Rail industry predictions for 2017
3 January 2017 • Author(s): Katie Sadler, European Railway Review
Jean-Pierre Loubinoux, Director General of the UIC, speaks to European Railway Review about the standout rail industry moments of 2016 and gives his predictions for 2017.
Looking back at 2016, in your opinion what are the standout rail industry projects and developments of the year?
2016 was a very important year for many reasons and in the transport sector as well. Beyond all the developments and investments – whether for new infrastructure or renovation, 2016 was the year of COP22, which has been the COP of action put in place after the vision of COP21, and the transport sector is very much affected by sustainable mobility and development and has put in practice a number of concrete actions for mitigation and decarbonisation. The rail sector in particular has developed a number of technical projects and has supported, along with all UIC members, the declaration to reduce CO2 emissions, energy consumption, to accompany a shift to the rail mode in the years to come.
What are your rail industry predictions for 2017?
2017 will need to be a year in which a number of strategies and decisions are implemented, in particular in the field of sustainable mobility, as indicated in the UN report of the High Level Group at the end of 2016. A number of projects are also being developed in both developed and developing countries in Europe and in the world to build new infrastructure and in particular to complete the East-West and North-South corridors linking the European and Asian markets. Also, research and innovation is to become a focus of interest for a number of manufacturers and operators through the concrete beginning of the Shift2Rail programme. Other actions will of course be to develop new strategies of services in a digital or digitalising world, where the marriage between informationisation and industrialisation needs to become a priority. This will boost a number of actions and collaboration with the eco-system around the railways and the various start-ups interested in the digital revolution in our sector. UIC has developed through its Digital Platform and Digital Progress Paper a number of ideas to open, share and connect with the members. This will also be one of the sector’s main points of interest in the years to come.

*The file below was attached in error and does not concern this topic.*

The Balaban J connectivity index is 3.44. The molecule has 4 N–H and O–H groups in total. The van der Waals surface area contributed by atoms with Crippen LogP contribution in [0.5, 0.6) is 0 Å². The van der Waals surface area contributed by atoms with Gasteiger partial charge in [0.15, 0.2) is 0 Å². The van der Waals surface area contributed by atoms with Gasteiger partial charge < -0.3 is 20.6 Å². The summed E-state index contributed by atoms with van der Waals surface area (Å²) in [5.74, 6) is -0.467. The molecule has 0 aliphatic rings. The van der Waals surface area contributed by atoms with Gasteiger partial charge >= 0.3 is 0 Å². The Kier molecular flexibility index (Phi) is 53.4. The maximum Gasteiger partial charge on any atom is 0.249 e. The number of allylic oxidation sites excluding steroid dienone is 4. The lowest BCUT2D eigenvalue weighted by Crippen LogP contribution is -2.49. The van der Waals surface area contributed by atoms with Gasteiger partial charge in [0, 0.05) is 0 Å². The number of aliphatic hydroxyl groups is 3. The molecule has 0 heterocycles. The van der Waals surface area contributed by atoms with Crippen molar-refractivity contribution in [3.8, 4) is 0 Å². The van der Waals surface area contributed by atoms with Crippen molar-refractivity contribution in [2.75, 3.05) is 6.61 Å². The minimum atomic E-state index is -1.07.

“Research and innovation is to become a focus of interest for a number of manufacturers and operators through the concrete beginning of the Shift2Rail programme”
Do you think implementing new technologies and the use of big data will be of growing importance within the industry for both passengers and operators in 2017?
Obviously in this respect data is the key – not only the collection of data, but also the four “Cs”: Collection, Connection, Control and Correction. This will be very important to improve the productivity and service to customers – whether freight or passenger – for better fluidity of information and the development of international services.
In your opinion, what projects are likely to draw attention in 2017?
Around the world we see that a number of developed countries are focusing their strategy on the renovation of existing networks in order to improve the productivity and services of these networks inherited from the past. In other countries and developing countries where we see a lot of new infrastructure being considered, this is a very good omen for the role of rail transport in the mobility of goods and people and the social and economic development of the world.
What obstacles/challenges do you think the industry will need to overcome in the year ahead?
Obviously all of these projects will need a lot of investment, and with financial difficulties around the world this will be a challenge for rail operators, financial stakeholders and political decision-makers. These challenges can be summarised in the five “Is” which are the basic strategic drivers for all transport initiatives. Infrastructure is the key to any mobility. It needs investment in the long-term and has a slow return, which means that these investments and technology will need a lot of innovation. And whether in the technology itself or in the financial schemes, with open possibilities between public and private funding, these innovations will need intelligence increasingly from the younger generations from universities and start-ups that will bring the creativity and the reactivity that the transport and the rail sector need most. And finally the fifth challenge is the intermodality and the integration of modes so that society can benefit from the best of each in good complementarity to reduce the transport logistics chain for both passengers and goods.
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